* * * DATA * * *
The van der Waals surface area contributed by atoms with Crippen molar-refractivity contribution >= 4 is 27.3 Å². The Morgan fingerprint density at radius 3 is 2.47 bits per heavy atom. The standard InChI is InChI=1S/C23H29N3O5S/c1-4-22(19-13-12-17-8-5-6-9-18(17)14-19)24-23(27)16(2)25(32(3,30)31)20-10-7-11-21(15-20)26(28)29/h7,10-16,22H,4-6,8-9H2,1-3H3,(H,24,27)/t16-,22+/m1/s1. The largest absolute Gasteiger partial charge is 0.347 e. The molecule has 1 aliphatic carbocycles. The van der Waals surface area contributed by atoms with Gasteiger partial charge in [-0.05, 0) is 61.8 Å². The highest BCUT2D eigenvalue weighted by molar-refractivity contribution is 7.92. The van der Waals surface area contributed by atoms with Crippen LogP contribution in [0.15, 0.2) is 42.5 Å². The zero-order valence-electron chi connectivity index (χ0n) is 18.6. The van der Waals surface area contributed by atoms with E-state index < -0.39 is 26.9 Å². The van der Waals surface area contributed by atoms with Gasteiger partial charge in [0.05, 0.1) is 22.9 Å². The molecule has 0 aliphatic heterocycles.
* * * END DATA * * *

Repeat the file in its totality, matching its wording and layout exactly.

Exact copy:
The van der Waals surface area contributed by atoms with Crippen molar-refractivity contribution >= 4 is 27.3 Å². The Morgan fingerprint density at radius 3 is 2.47 bits per heavy atom. The standard InChI is InChI=1S/C23H29N3O5S/c1-4-22(19-13-12-17-8-5-6-9-18(17)14-19)24-23(27)16(2)25(32(3,30)31)20-10-7-11-21(15-20)26(28)29/h7,10-16,22H,4-6,8-9H2,1-3H3,(H,24,27)/t16-,22+/m1/s1. The largest absolute Gasteiger partial charge is 0.347 e. The molecule has 1 aliphatic carbocycles. The van der Waals surface area contributed by atoms with Gasteiger partial charge in [-0.05, 0) is 61.8 Å². The highest BCUT2D eigenvalue weighted by molar-refractivity contribution is 7.92. The van der Waals surface area contributed by atoms with Crippen LogP contribution in [0.15, 0.2) is 42.5 Å². The zero-order valence-electron chi connectivity index (χ0n) is 18.6. The van der Waals surface area contributed by atoms with E-state index < -0.39 is 26.9 Å². The van der Waals surface area contributed by atoms with Gasteiger partial charge in [0.05, 0.1) is 22.9 Å². The molecule has 0 aliphatic heterocycles.